bar). This is a suspension link invented by Panhard that provides lateral location of the axle. This device has been widely used on other automobiles or as after-market upgrade to rear axles for vintage American cars. In October 2012, Renault Trucks
Renault Trucks
Defense, division of Swedish Volvo Group since 2001, finalized the acquisition of Panhard
Panhard
for 62.5 million euros.[16] Models[edit] Panhard
Panhard
car models[edit]

Type Construction period

Panhard
Panhard
Dyna X 1945–1954

Panhard
Panhard
Dynavia 1948

Panhard
Panhard
Dyna Junior 1951–1956

Panhard
Panhard
Dyna Z 1953–1959

Panhard
Panhard
PL 17 1959–1965

Panhard
Panhard
CD 1962–1965

Panhard
Panhard
24 1963–1967

Cars with Panhard
Panhard
technology[edit]

Type Construction period

Dyna Veritas 1949–1954

Rosengart Scarlette 1952

DB HBR 5 1954–1961

DB Le Mans 1958–1964

Sera-Panhard 1959–1961

Partial lists of trucks and buses (not armoured)[edit]

Panhard
Panhard
K 50 from the 1930s

Model designation Type Introduction date (decade)

K 4 Truck 1910s

2 tonnes Truck 1920s

2.5 tonnes Truck 1910s

K 101 Truck 1930s

K 11 Truck 1910s

K 113 Truck 1930s

K 125 Truck 1930s

K 128 Truck 1930s

K 13 Truck 1910s

K 140 Truck 1930s

K 155 Truck 1940s

K 161 Bus 1940s

K 162 Truck 1940s

K 172 Truck 1940s

K 173 Bus 1940s

K 175 Truck/bus 1940s

K 185 Truck 1950s

K 188 (ALM VS 215) Truck 1940s

K 219 (ALM VS 237) Truck 1950s

K 224 Truck 1950s

K 332 Truck 1950s

K 48 Truck/bus 1930s

K 50 Truck 1930s

K 61 Truck/bus 1930s

K 63 Bus 1930s

K 73 Truck/bus 1930s

K 85 Truck 1930s

K 91 Truck 1930s

K 944 Truck 1950s

Notes

The K nomenclature was standardised for Panhard
Panhard
cargo vehicles by the early 20th century. However, Panhard
Panhard
also had, for the same models listed, two other naming options: a 5-letter system designating the class and other using a combination of letters and numbers for the chassis type

Current military models[edit]

A VBL of the French Army

AVL PVP PVPXL / AVXL: an enlarged AVL TC 54 TC 10 TC 24 A3 Peugeot
Peugeot
P4 ERC 90 Sagaie VBR: enlarged VBL multipurpose armored vehicle VAP: Véhicule d'Action dans la Profondeur (deep penetration vehicle), VBL based special operations vehicle VPS: P4 based SAS Patrol vehicle Panhard
Panhard
CRAB

Vehicles in service[edit] Panhard
Panhard
has supplied more than 18,000 military wheeled vehicles to over 50 countries with a range of combat vehicles weighing less than 10 tonnes, as follows:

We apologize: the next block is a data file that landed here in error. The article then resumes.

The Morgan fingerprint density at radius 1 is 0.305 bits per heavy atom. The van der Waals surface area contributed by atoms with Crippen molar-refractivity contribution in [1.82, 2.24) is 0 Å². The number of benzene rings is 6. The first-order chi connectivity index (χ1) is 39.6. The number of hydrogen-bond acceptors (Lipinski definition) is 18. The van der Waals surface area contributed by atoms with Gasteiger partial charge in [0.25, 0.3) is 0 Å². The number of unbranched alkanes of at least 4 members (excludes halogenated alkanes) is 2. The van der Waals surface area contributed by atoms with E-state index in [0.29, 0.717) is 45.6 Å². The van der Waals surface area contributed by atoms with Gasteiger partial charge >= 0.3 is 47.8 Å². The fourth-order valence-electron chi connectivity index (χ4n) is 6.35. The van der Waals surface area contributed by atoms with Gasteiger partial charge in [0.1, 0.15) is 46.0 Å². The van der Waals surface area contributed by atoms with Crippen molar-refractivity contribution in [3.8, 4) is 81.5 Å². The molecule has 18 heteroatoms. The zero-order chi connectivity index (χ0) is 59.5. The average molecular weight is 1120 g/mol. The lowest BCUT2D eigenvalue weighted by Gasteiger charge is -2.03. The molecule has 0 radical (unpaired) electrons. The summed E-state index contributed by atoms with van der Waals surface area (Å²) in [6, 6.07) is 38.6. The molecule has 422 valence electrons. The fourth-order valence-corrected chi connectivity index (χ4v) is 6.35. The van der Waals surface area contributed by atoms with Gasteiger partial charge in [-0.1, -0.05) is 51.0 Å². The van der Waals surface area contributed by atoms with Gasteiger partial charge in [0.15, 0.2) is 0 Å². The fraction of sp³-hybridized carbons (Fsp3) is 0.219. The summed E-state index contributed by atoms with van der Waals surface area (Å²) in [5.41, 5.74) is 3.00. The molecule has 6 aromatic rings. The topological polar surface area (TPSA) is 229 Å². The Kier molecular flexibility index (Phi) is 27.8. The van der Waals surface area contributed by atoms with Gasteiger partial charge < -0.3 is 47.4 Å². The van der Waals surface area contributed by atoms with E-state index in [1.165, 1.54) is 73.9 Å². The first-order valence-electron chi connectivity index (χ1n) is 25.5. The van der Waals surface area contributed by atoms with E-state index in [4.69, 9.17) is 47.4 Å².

5,400 armoured wheeled vehicles (AML, ERC 90 Sagaie, and LYNX VCR 6x6) 2,300 VBL in 16 countries which includes 1600 in service with the French Army 933 A4 AVL—PVP—selected by the French Army 9,500 vehicles under 7 tonnes; most being jeep-like vehicles produced under the Auverland
Auverland
name.

Gallery[edit]

Panhard
Panhard
et Levassor 4 CV with Wagonette body (1896) 

Panhard
Panhard
et Levassor Landaulette type A1 (1898) 

Panhard
Panhard
et Levassor automobile circa 1900 

Panhard
Panhard
et Levassor water-cooled 2-cylinder automobile engine, circa 1900 

Panhard
Panhard
et Levassor 2,4 litres Phaéton coachwork by Kellner (1901) 

Panhard
Panhard
et Levassor 7 CV Voiturette (1902) 

Panhard
Panhard
et Levassor Char-à-banc (1903) 

Panhard
Panhard
et Levassor 10 CV (1914) 

Panhard
Panhard
et Levassor X46 2300cc (1924) Saloon by Salmons and Son, Tickford 

Panhard
Panhard
et Levassor Cabrio-Coupé Pourtout 

Panhard
Panhard
et Levassor Eclipse (1934) Pourtout 

Panhard Dyna X
Panhard Dyna X
86 Saloon (1952) 

Panhard
Panhard
Dyna 750 Coupé Allemano (1952) 

Panhard Dyna Z
Panhard Dyna Z
(1953) 

Panhard 24
Panhard 24
CT, (1966) 

Panhard
Panhard
178 

Engin Blindé de Reconnaissance 75 

Auto Mitrailleuse Légère HE-60-7 

P4 

See also[edit]

ACMAT St Chamond (tank) Panhard
Panhard
178 Panhard
Panhard
EBR Panhard
Panhard
AML Arthur Constantin Krebs, Panhard
Panhard
General Manager from 1897 to 1916 Panhard
Panhard
bar, a suspension component designed by Panhard
Panhard
still in automotive use

References[edit] Notes[edit]

^ "Daimler Leaders and Personalities". Louise and Edouard Sarazin. Archived from the original on 9 November 2013. Retrieved 9 November 2013.  ^ Greathouse, John (2008). "Reinvent The Wheel – A Nonstandard Look at Standards". infoChachkie. Retrieved 2011-01-04.  ^ Duncan, H.O. (1927). The World on Wheels - Volume I. Paris. pp. 456–457, picture of the Vacheron–Car on p. 457.  ^ a b Georgano, p.17. ^ Georgano, p.49. ^ The prize would go to Koechlin's Peugeot, instead, since the Panhard et Levassor had only two seats, while the rules required four. Georgano, p.20. ^ a b c d e f "Automobilia". Toutes les voitures françaises 1920 (salon [Paris, Oct] 1919). Paris: Histoire & collections. Nr. 31: Page 74. 2004.  ^ a b c "Automobilia". Toutes les voitures françaises 1925 (salon [Paris, Oct] 1924). Paris: Histoire & collections. Nr. 72s: Page 74. 2005.  ^ a b c d e "Automobilia". Toutes les voitures françaises 1927 (salon [Paris, Oct] 1926). Paris: Histoire & collections. Nr. 78s: Page 74. 2006.  ^ a b c d e "Automobilia". Toutes les voitures françaises 1931 (salon [Paris, Oct] 1930). Paris: Histoire & collections. Nr. 90: Pages 74–76. 2008.  ^ With an "underslung" chassis, the axles were placed directly above (rather than beneath) the chassis “floor”, so that the car's height and centre of gravity could be reduced. ^ Bellu, René (November 1996). "La Panhard
Panhard
Dynamic: Sa carosserie étonne et sa conception technique réserve elle aussi des surprises" [Its surprising appearance and concept still hides some surprises]. Automobilia (in French). Paris: Histoire & Collections (7): 31.  ^ La Voiture du Bled (museum placard), Saumur, France: Musée des Blindés  ^ a b Abeillon, Pierre (2010). "Monopole : l'Autre DB" [Monopole: The other DB] (in French). Panhard
Panhard
Racing Team. Archived from the original on 2013-05-25. Retrieved 2012-05-03.  ^ Panhard: The Flat Twin Cars 1945-1967 David Beare ^ Cabirol, Michel (2012). "Défense : Panhard
Panhard
renforce Renault Trucks Défense" [Defense: Panhard
Panhard
reinforces Renault Trucks
Renault Trucks
Defense] (in French). La Tribune. 

Bibliography[edit]

Beare, David (2017). Panhard
Panhard
& Levassor: Pioneers in Automobile Excellence. Stroud, Glos, UK: Amberley Publishing. ISBN 9781445665344. 

External links[edit]

Wikimedia Commons has media related to Panhard
Panhard
vehicles.

Panhard
Panhard
official website Panhard
Panhard
at Curlie (based on DMOZ)